Archive for the Education Category

Walky Talky

Posted in Politics, Education with tags , on August 19, 2015 by telescoper

One of the regular indignities we university teachers have to face is the “Peer Review of Lectures”, during which another member of teaching staff sits in on a lecture in order to give, hopefully constructive, criticism. I first went through this many years ago and among the negative comments made by my reviewer – who shall remain nameless – concerned my tendency to pace around while lecturing. I wasn’t aware that I did it until it was mentioned in that context but try as I might I haven’t really been able to stop doing it. It’s probably just nerves, but the excuse I usually give is that I like to present a moving target. Anyway, it’s not such a bad thing to move around when you’re lecturing, is it? A little animation isn’t necessarily a bad thing. Or is it?

On the other hand, one can obviously take this too far. Anyone who saw Gordon Brown’s speech about the Labour leadership contest a few days ago will have seen this taken to an extreme. He moved backwards and forwards so regularly that it was almost hypnotic, like those ducks you see at a fairground shooting gallery. It was inevitable that someone would give him this treatment..

Jeremy Corbyn is 66.

Have we reached Peak Physics?

Posted in Education, The Universe and Stuff with tags , , , , on August 17, 2015 by telescoper

One of the interesting bits of news I picked up concerning last week’s A-level results is a piece from the Institute of Physics about the number of students taking A-level physics. The opening paragraph reads:

Although there was an overall rise of 2% in the number of A-level entries, the number taking physics fell to 36,287 compared with 36,701 last year – the first time numbers have fallen since 2006. The number of girls taking physics rose by 0.5%, however.

The decline is slight, of course, and it’s obviously too early to decide whether we’ve reached Peak Physics or not. It remains the case however that Physics departments in UK universities are competing for a very small pool of students with A-levels in that discipline. With some universities, e.g. Newcastle, opening up physics programmes that they had previously closed, competition  is going to be intense to recruit students across the sector unless the pool of qualified applicants increases substantially.

The article goes on to speculate that students may be put off doing physics by the perception that it is harder than other subjects. It may even be that some schools – mindful of the dreaded league tables – are deliberately discouraging all but the brightest pupils from studying physics in case their precious league table position is affected.

That’s not a line I wish to pursue here, but I will take the opportunity to rehearse an argument that I have made on this blog before. The idea is one that joins two threads of discussion that have appeared on a number of occasions on this blog. The first is that, despite strenuous efforts by many parties, the fraction of female students taking A-level Physics has flat-lined at 20% for over a decade. This is the reason why the proportion of female physics students at university is the same, i.e. 20%. In short, the problem lies within our school system. This year’s modest increase doesn’t change the picture significantly.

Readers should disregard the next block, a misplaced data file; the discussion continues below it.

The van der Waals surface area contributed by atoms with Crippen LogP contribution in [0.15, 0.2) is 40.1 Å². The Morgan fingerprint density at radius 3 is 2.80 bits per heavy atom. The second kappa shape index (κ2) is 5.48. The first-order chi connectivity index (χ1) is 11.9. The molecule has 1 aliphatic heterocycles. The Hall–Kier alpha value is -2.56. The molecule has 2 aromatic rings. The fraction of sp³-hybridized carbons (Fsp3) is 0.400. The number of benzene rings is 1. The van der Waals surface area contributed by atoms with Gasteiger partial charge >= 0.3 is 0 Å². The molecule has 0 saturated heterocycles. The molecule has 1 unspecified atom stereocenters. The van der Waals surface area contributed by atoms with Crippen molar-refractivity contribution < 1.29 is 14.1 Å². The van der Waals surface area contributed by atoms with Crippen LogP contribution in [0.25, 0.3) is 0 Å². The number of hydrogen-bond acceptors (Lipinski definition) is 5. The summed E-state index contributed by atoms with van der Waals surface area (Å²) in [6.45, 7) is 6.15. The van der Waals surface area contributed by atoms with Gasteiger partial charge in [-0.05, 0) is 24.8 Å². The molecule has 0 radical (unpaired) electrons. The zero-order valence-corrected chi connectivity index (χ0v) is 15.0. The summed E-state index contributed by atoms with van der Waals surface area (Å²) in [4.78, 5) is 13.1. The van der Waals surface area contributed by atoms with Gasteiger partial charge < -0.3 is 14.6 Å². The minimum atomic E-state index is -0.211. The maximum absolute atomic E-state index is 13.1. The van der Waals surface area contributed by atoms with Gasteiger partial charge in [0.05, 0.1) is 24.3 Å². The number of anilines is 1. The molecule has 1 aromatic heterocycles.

The second line of argument is that A-level Physics is simply not a useful preparation for a Physics degree anyway because it does not develop the sort of problem-solving skills, or the ability to express physical concepts in mathematical language, on both of abilities which university physics depends. Most physics admissions tutors that I know care much more about the performance of students at A-level Mathematics than Physics when it comes to selecting “near misses” during clearing, for example.

Hitherto, most of the effort that has been expended on the first problem has been directed at persuading more girls to do Physics A-level. Since all universities require a Physics A-level for entry into a degree programme, this makes sense but it has not been successful.

I now believe that the only practical way to improve the gender balance on university physics course is to drop the requirement that applicants have A-level Physics entirely and only insist on Mathematics (which has a much more even gender mix at entry). I do not believe that this would require many changes to course content but I do believe it would circumvent the barriers that our current school system places in the way of aspiring female physicists. Not all UK universities seem very interested in widening participation, but those that are should seriously consider this approach.

I am grateful to fellow astronomer Jonathan Pritchard for pointing out to me that a similar point has been made to drop A-level Physics as an entry requirement to  Civil Engineering degrees, which have a similar problem with gender bias.

Sussex Physics – Among The World’s Best Again!

Posted in Education on August 15, 2015 by telescoper

After a hectic week, filled with loads of other Head of School type things besides UCAS Clearing, I’ve decided to take a rare Saturday off. I did however see some good news about the Department of Physics and Astronomy at the University of Sussex, so I thought I would share it here.

The latest (2015) Academic Rankings of World Universities (often called the “Shanghai Rankings”) have just come out so, as I suspect many of my colleagues also did, I drilled down to look at the rankings of Physics departments.

Not surprisingly the top six (Berkeley, Princeton, MIT, Harvard, Caltech, & Stanford) are all based in the USA, as are many others in the Top 100.

The top British university is, also not surprisingly, Cambridge in 9th place. That’s the only UK university in the top ten for Physics. The other leading UK physics departments are: Manchester (13th), Imperial (15th), Edinburgh (20th), Durham (27th), Oxford (35th). I don’t think there will be any surprise that these all made it into the top 50 departments worldwide.